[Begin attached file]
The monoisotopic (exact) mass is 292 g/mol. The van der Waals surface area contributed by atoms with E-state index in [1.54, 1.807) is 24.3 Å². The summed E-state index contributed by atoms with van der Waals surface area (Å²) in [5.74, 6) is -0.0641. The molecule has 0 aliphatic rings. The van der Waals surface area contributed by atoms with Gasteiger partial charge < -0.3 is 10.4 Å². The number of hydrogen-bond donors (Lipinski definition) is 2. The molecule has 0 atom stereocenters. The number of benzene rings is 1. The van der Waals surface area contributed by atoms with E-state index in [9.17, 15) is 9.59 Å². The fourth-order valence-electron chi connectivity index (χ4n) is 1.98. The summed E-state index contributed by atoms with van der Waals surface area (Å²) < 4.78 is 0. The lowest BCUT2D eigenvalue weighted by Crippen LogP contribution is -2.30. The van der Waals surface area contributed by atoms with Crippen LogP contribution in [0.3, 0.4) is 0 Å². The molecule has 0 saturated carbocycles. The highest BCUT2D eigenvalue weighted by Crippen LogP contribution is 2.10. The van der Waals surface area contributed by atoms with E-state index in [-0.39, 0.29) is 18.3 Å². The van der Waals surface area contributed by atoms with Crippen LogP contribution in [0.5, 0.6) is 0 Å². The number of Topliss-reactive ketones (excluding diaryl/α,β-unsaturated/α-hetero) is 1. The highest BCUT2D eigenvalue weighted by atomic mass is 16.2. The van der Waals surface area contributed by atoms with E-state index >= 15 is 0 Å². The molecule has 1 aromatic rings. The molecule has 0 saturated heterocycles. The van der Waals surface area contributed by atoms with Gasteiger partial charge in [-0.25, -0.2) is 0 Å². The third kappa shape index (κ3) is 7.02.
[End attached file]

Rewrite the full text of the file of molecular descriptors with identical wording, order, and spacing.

The monoisotopic (exact) mass is 292 g/mol. The van der Waals surface area contributed by atoms with E-state index in [1.54, 1.807) is 24.3 Å². The summed E-state index contributed by atoms with van der Waals surface area (Å²) in [5.74, 6) is -0.0641. The molecule has 0 aliphatic rings. The van der Waals surface area contributed by atoms with Gasteiger partial charge < -0.3 is 10.4 Å². The number of hydrogen-bond donors (Lipinski definition) is 2. The molecule has 0 atom stereocenters. The number of benzene rings is 1. The van der Waals surface area contributed by atoms with E-state index in [9.17, 15) is 9.59 Å². The fourth-order valence-electron chi connectivity index (χ4n) is 1.98. The summed E-state index contributed by atoms with van der Waals surface area (Å²) < 4.78 is 0. The lowest BCUT2D eigenvalue weighted by Crippen LogP contribution is -2.30. The van der Waals surface area contributed by atoms with Crippen LogP contribution in [0.3, 0.4) is 0 Å². The molecule has 0 saturated carbocycles. The highest BCUT2D eigenvalue weighted by Crippen LogP contribution is 2.10. The van der Waals surface area contributed by atoms with E-state index in [-0.39, 0.29) is 18.3 Å². The van der Waals surface area contributed by atoms with Crippen LogP contribution in [0.5, 0.6) is 0 Å². The number of Topliss-reactive ketones (excluding diaryl/α,β-unsaturated/α-hetero) is 1. The highest BCUT2D eigenvalue weighted by atomic mass is 16.2. The van der Waals surface area contributed by atoms with E-state index >= 15 is 0 Å². The molecule has 1 aromatic rings. The molecule has 0 saturated heterocycles. The van der Waals surface area contributed by atoms with Gasteiger partial charge in [-0.25, -0.2) is 0 Å². The third kappa shape index (κ3) is 7.02.